The Total War series gets a new lease of life, though with fewer pirate vampires. Here’s our review of the masterful Total War: Three Kingdoms.
After letting your players order giant rats to drop nuclear weapons on hordes of pirate vampires, how do you make blokes with spears exciting again? Total War: Three Kingdoms has an answer to that.
Rather than staying true to the letter of history, you get lost in the romance of it. Tense duels between immortal folk heroes. Legendary friendships and clandestine conspiracies. Song-worthy victories and crushing defeats.
Three Kingdoms doesn’t come close to the sheer variety and spectacle of the Total War: Warhammer series, and that’s absolutely fine. Instead, it masterfully reinvigorates the fundamentals of a two-decade-spanning franchise. The result is the most gorgeous, sleek, and accessibly complex Total War yet.
For those new to the series, Total War is a game of three elements. The first is a sprawling, geographical campaign map divided into provinces and settlements. On the campaign map, players upgrade their own settlements, conquer their opponents’, and recruit and manoeuvre their armies.
The second is grand, real-time battles. Grand matches of elaborate rock-paper-scissors featuring thousands of individual combatants, where cavalry charges, flanking manoeuvres, and morale come together to reward both authentic historical tactics and a healthy serving of the finest cheese.
The third element – and the one Three Kingdoms makes the greatest advancements in – is the diplomatic relationships not only between factions, but between the named characters in those factions. Faction leaders have distinct personalities, influencing their diplomatic decisions. Your own betrayals and honourable acts echo across China, affecting your future relationships.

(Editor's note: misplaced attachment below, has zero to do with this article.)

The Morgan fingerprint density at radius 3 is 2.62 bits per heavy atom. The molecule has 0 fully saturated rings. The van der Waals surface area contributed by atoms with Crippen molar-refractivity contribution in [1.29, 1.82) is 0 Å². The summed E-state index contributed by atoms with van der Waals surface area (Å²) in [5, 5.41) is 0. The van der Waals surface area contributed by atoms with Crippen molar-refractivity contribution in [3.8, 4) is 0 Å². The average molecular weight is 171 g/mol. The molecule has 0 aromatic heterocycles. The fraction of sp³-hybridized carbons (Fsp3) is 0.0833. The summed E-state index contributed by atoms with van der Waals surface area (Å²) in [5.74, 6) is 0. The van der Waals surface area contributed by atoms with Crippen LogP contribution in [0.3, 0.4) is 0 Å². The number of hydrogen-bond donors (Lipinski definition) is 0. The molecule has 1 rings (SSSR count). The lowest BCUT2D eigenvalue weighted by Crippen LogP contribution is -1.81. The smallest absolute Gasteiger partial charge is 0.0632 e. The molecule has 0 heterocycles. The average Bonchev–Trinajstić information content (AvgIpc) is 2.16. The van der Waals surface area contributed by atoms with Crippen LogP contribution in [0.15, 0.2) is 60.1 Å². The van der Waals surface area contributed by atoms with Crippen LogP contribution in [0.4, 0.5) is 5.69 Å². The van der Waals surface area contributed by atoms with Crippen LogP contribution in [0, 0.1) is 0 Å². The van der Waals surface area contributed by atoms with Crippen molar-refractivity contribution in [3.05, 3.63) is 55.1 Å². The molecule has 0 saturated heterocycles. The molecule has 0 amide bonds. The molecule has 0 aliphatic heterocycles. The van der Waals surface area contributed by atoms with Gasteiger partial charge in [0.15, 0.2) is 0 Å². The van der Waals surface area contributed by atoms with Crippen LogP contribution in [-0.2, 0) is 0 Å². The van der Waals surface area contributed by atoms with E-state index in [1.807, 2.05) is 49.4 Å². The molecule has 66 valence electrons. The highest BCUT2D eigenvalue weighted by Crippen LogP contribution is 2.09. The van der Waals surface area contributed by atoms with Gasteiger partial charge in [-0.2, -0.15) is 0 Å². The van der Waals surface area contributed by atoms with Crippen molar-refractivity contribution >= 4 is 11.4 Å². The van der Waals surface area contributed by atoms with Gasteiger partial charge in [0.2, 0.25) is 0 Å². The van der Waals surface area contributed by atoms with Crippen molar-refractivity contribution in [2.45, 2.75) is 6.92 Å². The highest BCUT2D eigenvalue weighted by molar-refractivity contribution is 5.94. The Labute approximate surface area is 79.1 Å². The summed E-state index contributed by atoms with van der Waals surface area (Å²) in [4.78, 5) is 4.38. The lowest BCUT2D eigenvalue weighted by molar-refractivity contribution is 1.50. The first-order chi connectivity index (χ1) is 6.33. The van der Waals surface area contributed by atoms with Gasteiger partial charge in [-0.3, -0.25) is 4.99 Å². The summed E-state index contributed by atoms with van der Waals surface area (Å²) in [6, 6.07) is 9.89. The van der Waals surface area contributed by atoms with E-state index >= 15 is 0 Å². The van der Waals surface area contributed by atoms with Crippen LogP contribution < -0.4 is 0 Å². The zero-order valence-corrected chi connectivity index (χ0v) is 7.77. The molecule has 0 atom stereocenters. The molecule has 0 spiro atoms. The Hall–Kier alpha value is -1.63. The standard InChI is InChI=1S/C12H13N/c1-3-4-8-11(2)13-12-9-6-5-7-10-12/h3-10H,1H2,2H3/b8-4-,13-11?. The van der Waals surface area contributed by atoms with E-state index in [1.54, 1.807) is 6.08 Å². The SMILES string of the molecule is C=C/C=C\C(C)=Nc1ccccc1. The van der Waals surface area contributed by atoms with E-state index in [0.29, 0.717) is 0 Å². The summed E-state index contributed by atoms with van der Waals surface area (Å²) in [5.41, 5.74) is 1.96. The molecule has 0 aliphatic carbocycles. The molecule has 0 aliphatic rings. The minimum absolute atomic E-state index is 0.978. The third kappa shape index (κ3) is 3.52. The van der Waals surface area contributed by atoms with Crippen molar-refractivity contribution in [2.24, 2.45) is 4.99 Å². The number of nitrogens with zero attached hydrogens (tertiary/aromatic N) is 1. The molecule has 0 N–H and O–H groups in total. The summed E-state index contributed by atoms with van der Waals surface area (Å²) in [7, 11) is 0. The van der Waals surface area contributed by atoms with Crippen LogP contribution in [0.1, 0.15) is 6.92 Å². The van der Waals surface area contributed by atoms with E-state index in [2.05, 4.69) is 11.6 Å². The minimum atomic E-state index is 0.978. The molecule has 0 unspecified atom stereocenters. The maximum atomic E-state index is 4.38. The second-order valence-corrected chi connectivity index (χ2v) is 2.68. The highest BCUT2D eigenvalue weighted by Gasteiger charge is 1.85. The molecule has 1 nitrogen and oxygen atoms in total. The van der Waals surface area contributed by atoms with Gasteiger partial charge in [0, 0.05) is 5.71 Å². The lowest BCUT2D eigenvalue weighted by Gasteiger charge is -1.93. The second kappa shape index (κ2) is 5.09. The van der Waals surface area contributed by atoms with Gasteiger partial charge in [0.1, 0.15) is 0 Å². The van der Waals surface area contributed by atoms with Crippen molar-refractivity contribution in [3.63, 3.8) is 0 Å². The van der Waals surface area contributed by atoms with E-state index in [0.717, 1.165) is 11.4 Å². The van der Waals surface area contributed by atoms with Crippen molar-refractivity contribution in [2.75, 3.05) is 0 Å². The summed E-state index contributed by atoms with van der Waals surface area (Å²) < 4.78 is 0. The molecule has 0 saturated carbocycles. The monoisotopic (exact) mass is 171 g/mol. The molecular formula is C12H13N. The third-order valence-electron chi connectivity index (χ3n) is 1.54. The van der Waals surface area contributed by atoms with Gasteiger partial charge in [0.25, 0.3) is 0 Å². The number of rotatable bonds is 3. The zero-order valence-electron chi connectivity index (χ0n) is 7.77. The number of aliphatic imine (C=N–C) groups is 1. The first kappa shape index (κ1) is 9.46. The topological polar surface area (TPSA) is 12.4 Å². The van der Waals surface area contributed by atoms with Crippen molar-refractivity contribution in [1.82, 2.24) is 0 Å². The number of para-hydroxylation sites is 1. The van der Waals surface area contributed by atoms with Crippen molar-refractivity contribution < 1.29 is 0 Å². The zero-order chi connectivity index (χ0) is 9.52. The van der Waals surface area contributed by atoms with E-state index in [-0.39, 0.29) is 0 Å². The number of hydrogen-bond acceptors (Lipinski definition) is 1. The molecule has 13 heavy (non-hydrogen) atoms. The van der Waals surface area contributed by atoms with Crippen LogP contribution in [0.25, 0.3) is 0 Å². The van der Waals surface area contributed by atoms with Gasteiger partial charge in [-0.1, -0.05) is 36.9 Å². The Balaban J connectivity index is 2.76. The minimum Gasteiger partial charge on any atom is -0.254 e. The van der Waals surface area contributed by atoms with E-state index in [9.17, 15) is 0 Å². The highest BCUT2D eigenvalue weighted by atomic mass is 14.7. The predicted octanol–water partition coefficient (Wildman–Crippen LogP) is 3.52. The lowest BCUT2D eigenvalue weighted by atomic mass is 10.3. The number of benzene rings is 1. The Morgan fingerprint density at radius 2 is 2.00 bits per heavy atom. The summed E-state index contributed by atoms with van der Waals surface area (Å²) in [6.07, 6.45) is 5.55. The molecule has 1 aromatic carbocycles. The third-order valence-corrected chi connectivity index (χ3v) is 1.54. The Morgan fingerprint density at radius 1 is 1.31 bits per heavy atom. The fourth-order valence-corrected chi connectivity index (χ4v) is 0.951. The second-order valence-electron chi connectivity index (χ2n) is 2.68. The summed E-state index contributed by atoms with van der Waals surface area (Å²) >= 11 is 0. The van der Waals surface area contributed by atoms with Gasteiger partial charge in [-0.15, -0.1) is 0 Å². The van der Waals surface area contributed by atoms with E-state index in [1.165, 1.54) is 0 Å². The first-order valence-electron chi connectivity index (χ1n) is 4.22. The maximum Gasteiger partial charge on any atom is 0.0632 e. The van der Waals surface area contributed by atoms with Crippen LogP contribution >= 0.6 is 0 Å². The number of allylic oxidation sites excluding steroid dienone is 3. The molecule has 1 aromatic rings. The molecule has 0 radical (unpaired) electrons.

Righteous characters may baulk at your underhanded decisions, while warlike generals grow dissatisfied at languishing in extended peacetime. Attempting to enact a diplomatic treatise provides a detailed numerical breakdown of affecting factors – everything from how much of a strategic threat you pose to how much backstabbing you’ve done in the past.
All of this is conveyed through a sleek and readable UI, gorgeous painterly environments, and sound design that jumps from tranquil folk to pounding war drums. The series has had its fair share of shonky releases, but the worst I’ve experienced is two or three soft crashes in 40 hours of play, and a handful of frame drops when battles got extremely hectic. If you’re looking to put your rig through the gauntlet, there’s even an ‘ultra’ unit size option, just to make the battles even more spectacular.
There’s far, far more to Three Kingdoms than I’m able to go over here, but it’s an experience that grips from the outset and only gets more enjoyable as you pick up the nuances. If you’re new to the series, start with this. If you’ve been a fan of Total War in the past but taken a long break, this is just what you need to rekindle the romance.
As complex and involving as the politics are, there’s still nothing quite like charging armoured cavalry through a flaming catapult breach in a city’s walls, underneath the bloodshot haze of a setting sun. Both the campaign map and the fields and cities you’ll do battle over are alive with gorgeous, painterly detail.
The battles may seem like a downgrade from the Total War: Warhammer series, but almost every other aspect has been improved. A new benchmark for a venerable series.
Genre: Real-time Strategy
Format: PC (tested) / MacOS / Linux
Developer: Creative Assembly
Release: Out now